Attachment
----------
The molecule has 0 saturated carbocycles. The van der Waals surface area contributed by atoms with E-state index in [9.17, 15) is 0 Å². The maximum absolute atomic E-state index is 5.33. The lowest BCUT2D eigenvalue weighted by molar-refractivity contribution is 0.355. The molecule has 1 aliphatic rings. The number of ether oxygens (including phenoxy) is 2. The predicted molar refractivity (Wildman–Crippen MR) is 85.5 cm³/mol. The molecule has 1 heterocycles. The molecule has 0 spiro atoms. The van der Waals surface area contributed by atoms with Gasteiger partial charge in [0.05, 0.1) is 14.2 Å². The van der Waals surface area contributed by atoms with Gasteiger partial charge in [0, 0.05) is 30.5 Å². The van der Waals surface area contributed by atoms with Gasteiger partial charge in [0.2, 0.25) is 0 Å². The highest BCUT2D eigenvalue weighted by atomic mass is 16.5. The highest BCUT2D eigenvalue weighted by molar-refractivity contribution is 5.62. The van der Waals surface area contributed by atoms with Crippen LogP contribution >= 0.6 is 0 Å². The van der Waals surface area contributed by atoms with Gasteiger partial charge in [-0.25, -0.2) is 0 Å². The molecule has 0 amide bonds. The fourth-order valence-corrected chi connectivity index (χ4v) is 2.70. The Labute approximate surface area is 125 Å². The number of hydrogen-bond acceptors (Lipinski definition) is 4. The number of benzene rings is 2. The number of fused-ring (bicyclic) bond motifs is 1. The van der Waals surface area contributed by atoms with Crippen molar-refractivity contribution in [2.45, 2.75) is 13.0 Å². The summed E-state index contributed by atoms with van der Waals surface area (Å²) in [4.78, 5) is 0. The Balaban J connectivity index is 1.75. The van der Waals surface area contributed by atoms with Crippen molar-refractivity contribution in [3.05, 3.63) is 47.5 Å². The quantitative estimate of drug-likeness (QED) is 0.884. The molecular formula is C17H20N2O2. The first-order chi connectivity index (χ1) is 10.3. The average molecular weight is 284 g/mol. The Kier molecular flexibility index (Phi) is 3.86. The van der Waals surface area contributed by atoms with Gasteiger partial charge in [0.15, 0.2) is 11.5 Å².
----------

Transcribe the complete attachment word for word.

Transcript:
The molecule has 0 saturated carbocycles. The van der Waals surface area contributed by atoms with E-state index in [9.17, 15) is 0 Å². The maximum absolute atomic E-state index is 5.33. The lowest BCUT2D eigenvalue weighted by molar-refractivity contribution is 0.355. The molecule has 1 aliphatic rings. The number of ether oxygens (including phenoxy) is 2. The predicted molar refractivity (Wildman–Crippen MR) is 85.5 cm³/mol. The molecule has 1 heterocycles. The molecule has 0 spiro atoms. The van der Waals surface area contributed by atoms with Gasteiger partial charge in [0.05, 0.1) is 14.2 Å². The van der Waals surface area contributed by atoms with Gasteiger partial charge in [0, 0.05) is 30.5 Å². The van der Waals surface area contributed by atoms with Gasteiger partial charge in [0.2, 0.25) is 0 Å². The highest BCUT2D eigenvalue weighted by atomic mass is 16.5. The highest BCUT2D eigenvalue weighted by molar-refractivity contribution is 5.62. The van der Waals surface area contributed by atoms with Crippen LogP contribution >= 0.6 is 0 Å². The van der Waals surface area contributed by atoms with Gasteiger partial charge in [-0.25, -0.2) is 0 Å². The molecule has 0 amide bonds. The fourth-order valence-corrected chi connectivity index (χ4v) is 2.70. The Labute approximate surface area is 125 Å². The number of hydrogen-bond acceptors (Lipinski definition) is 4. The number of benzene rings is 2. The number of fused-ring (bicyclic) bond motifs is 1. The van der Waals surface area contributed by atoms with Crippen molar-refractivity contribution in [2.45, 2.75) is 13.0 Å². The summed E-state index contributed by atoms with van der Waals surface area (Å²) in [4.78, 5) is 0. The Balaban J connectivity index is 1.75. The van der Waals surface area contributed by atoms with Crippen molar-refractivity contribution in [3.05, 3.63) is 47.5 Å². The quantitative estimate of drug-likeness (QED) is 0.884. The molecular formula is C17H20N2O2. The first-order chi connectivity index (χ1) is 10.3. The average molecular weight is 284 g/mol. The Kier molecular flexibility index (Phi) is 3.86. The van der Waals surface area contributed by atoms with Gasteiger partial charge in [0.15, 0.2) is 11.5 Å².